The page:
Safety, health and environmental impacts of commercial motorcycles in Sub-Saharan African cities
Marion, M. Mugisha
Patrick O., Hayombe
Rosemarie T., Santos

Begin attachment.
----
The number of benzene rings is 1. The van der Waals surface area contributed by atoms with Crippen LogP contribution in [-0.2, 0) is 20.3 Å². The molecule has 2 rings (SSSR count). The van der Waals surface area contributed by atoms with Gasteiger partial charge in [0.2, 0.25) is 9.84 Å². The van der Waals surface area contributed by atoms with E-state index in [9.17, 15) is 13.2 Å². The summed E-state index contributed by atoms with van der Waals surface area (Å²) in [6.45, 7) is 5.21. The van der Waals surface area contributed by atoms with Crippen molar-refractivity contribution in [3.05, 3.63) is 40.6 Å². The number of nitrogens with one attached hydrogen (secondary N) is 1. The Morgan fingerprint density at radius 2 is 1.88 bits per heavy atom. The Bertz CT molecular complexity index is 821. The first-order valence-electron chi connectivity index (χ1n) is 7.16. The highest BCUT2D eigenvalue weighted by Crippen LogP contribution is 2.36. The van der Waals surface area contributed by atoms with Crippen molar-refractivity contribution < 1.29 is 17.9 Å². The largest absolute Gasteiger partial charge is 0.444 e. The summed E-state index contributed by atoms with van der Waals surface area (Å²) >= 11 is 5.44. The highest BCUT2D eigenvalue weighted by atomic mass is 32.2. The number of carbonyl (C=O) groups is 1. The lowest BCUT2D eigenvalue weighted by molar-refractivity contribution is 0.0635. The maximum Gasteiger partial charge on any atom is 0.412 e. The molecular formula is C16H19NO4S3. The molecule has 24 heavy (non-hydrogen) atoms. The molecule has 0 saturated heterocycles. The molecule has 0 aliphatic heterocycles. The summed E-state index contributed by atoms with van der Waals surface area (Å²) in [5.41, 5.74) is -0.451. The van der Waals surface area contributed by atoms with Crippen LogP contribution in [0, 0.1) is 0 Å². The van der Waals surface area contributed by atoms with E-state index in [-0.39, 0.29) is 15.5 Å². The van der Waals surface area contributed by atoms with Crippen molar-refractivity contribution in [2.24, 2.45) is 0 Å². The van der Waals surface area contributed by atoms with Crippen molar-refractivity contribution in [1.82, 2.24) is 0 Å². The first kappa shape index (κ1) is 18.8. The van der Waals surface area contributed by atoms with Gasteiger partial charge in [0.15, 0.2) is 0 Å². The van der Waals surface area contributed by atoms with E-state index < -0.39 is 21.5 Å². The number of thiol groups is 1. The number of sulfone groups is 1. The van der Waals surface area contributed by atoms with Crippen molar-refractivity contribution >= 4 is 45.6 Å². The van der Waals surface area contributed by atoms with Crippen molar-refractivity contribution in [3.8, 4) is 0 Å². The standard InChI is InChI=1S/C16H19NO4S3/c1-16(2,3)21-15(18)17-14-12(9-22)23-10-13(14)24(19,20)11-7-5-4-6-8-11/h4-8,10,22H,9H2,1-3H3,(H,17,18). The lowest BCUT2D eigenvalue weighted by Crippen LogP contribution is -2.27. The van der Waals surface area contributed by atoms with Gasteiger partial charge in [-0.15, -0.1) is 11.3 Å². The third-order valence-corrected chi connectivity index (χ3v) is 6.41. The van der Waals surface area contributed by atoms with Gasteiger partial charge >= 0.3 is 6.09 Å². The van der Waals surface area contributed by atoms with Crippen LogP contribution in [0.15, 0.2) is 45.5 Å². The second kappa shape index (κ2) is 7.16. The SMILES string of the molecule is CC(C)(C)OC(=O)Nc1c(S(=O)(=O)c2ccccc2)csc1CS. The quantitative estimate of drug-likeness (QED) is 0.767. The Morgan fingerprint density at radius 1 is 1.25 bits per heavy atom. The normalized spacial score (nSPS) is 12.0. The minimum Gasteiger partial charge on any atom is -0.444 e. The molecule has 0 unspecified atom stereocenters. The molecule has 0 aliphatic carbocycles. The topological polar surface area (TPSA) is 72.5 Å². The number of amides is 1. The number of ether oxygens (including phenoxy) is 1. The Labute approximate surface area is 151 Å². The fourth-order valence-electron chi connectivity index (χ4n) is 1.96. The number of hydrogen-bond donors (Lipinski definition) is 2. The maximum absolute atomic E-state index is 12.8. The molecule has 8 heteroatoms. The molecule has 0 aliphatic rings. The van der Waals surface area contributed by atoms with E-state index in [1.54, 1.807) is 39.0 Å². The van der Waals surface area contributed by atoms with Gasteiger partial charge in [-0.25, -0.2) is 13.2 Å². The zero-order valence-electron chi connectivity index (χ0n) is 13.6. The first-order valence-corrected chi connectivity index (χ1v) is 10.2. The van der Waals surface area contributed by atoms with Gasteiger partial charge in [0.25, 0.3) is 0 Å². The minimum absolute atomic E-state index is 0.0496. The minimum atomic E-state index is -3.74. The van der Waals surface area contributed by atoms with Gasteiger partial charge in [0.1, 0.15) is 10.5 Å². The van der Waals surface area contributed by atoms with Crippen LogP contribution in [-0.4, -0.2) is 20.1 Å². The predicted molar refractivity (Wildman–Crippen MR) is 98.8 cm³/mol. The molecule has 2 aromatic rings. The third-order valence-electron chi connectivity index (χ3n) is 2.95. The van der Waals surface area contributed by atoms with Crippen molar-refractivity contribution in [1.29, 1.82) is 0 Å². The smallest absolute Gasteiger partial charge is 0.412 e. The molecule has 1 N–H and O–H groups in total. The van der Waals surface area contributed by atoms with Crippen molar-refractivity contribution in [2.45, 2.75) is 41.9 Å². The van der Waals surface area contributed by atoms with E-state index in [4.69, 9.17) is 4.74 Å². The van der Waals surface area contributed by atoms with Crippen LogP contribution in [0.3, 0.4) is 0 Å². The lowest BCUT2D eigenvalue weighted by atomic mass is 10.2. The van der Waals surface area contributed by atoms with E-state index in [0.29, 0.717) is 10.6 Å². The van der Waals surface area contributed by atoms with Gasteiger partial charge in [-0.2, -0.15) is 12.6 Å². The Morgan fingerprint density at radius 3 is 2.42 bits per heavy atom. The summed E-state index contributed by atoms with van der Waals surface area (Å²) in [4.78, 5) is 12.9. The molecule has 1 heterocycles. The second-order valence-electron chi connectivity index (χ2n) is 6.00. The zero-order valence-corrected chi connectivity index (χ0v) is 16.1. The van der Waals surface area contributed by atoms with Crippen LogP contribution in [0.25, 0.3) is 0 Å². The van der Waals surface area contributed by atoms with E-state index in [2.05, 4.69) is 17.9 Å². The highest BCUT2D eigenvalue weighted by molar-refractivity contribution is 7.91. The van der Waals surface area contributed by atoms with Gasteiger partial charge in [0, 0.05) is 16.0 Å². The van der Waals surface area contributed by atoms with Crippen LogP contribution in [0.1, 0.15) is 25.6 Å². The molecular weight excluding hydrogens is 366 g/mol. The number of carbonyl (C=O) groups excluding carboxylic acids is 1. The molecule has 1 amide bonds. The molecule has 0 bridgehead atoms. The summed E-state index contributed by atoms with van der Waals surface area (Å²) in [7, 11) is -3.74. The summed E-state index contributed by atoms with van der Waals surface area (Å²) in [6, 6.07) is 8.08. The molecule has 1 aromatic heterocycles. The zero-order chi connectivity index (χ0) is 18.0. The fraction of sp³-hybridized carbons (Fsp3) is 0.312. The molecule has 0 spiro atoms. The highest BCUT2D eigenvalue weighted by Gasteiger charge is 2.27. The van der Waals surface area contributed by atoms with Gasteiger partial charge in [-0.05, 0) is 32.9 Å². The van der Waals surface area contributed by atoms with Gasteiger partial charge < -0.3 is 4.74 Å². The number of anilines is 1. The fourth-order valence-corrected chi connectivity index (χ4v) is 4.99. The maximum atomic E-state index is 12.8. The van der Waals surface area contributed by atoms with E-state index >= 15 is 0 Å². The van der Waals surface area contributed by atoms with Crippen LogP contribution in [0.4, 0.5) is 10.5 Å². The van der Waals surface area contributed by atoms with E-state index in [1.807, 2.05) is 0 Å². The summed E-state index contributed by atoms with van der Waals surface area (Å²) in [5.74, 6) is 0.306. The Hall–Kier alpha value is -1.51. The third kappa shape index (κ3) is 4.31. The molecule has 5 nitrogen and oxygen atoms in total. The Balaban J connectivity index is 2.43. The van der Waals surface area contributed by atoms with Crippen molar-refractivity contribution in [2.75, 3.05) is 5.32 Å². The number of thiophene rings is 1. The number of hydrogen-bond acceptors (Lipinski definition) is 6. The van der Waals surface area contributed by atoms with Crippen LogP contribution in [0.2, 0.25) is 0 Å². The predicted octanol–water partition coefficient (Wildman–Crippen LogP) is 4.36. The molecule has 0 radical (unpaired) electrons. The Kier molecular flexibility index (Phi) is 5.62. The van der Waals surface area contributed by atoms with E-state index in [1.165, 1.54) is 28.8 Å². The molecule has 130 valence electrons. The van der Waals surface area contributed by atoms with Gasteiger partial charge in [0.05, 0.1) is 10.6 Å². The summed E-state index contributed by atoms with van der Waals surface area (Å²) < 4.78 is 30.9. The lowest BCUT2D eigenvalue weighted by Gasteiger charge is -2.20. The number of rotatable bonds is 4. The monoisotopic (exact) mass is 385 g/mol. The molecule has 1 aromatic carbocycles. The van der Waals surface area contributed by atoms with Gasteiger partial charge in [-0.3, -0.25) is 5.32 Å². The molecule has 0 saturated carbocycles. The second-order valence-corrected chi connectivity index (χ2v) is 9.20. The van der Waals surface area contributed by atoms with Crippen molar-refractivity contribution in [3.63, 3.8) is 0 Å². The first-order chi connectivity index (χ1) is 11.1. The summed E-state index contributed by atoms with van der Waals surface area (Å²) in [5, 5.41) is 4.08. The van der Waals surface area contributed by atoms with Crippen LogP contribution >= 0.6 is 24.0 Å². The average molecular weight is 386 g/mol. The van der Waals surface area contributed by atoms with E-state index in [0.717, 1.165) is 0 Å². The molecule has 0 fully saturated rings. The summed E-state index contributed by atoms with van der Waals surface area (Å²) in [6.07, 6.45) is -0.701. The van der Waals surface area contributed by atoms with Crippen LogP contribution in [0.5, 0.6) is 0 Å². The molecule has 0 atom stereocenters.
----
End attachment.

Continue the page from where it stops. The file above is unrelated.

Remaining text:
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In Sub-Saharan Africa, vulnerable road users make up approxi- mately 50% of all traffic fatalities. Despite the dangers of using motorcycles for transportation, the usage of motorcycles—and more recently, motor tricycles—for both personal and commercial purposes has increased exponentially in most Sub-Saharan African cities. The study sought to study the safety, health and environ- mental impact of commercial motorcycles in Sub-Saharan African cities. Two cities—the national capital and a secondary city—were selected in each of our five study countries: Ghana, Liberia, Kenya, Tanzania and Uganda. Using a mixed-methods approach, motor- cycle taxi operators were surveyed and key transport stakeholders were interviewed in these ten cities. In Ghana, where both motor- cycle and motor-tricycle taxis are officially banned but continue to operate, we also surveyed motor-tricycle taxi operators. The results indicated variability in accident occurrence across countries for both minor and major road traffic collisions (RTCs) among motor- cycle/tricycle taxi riders. Apart from Liberia, motorcycle/tricycle taxi unions in our study countries contribute to improving the safety of their riders. Interest in electric bikes is low amongst riders in all five countries, with education and infrastructure provision required to cause a shift from conventional bikes to electric bikes.